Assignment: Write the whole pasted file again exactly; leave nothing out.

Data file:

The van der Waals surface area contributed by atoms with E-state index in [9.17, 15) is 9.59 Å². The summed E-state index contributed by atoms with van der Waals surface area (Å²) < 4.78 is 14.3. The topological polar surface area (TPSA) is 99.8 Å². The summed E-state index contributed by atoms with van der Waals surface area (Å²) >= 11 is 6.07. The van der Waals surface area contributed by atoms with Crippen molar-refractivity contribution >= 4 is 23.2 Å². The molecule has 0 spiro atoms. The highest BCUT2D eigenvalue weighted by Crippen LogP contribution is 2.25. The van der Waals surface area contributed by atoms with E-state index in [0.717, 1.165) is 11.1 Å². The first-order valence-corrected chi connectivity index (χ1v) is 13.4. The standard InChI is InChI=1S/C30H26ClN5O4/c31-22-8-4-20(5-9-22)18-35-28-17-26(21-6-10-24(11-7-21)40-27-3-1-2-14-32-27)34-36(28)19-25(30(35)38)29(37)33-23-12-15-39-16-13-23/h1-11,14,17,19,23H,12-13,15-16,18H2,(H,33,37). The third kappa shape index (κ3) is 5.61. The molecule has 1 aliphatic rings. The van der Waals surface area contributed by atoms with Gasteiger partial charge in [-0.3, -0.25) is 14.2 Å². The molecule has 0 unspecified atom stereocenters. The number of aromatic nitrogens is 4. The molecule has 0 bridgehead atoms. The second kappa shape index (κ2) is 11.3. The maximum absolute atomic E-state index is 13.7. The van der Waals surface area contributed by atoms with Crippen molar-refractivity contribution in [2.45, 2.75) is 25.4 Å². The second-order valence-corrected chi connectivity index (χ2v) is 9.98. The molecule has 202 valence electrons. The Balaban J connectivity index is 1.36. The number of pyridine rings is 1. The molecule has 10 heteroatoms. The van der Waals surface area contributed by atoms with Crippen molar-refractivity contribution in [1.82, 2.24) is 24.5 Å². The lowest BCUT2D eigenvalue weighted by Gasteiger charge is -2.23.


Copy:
The van der Waals surface area contributed by atoms with E-state index in [9.17, 15) is 9.59 Å². The summed E-state index contributed by atoms with van der Waals surface area (Å²) < 4.78 is 14.3. The topological polar surface area (TPSA) is 99.8 Å². The summed E-state index contributed by atoms with van der Waals surface area (Å²) >= 11 is 6.07. The van der Waals surface area contributed by atoms with Crippen molar-refractivity contribution >= 4 is 23.2 Å². The molecule has 0 spiro atoms. The highest BCUT2D eigenvalue weighted by Crippen LogP contribution is 2.25. The van der Waals surface area contributed by atoms with E-state index in [0.717, 1.165) is 11.1 Å². The first-order valence-corrected chi connectivity index (χ1v) is 13.4. The standard InChI is InChI=1S/C30H26ClN5O4/c31-22-8-4-20(5-9-22)18-35-28-17-26(21-6-10-24(11-7-21)40-27-3-1-2-14-32-27)34-36(28)19-25(30(35)38)29(37)33-23-12-15-39-16-13-23/h1-11,14,17,19,23H,12-13,15-16,18H2,(H,33,37). The third kappa shape index (κ3) is 5.61. The molecule has 1 aliphatic rings. The van der Waals surface area contributed by atoms with Gasteiger partial charge in [-0.3, -0.25) is 14.2 Å². The molecule has 0 unspecified atom stereocenters. The number of aromatic nitrogens is 4. The molecule has 0 bridgehead atoms. The second kappa shape index (κ2) is 11.3. The maximum absolute atomic E-state index is 13.7. The van der Waals surface area contributed by atoms with Crippen molar-refractivity contribution in [2.45, 2.75) is 25.4 Å². The second-order valence-corrected chi connectivity index (χ2v) is 9.98. The molecule has 202 valence electrons. The Balaban J connectivity index is 1.36. The number of pyridine rings is 1. The molecule has 10 heteroatoms. The van der Waals surface area contributed by atoms with Crippen molar-refractivity contribution in [1.82, 2.24) is 24.5 Å². The lowest BCUT2D eigenvalue weighted by Gasteiger charge is -2.23.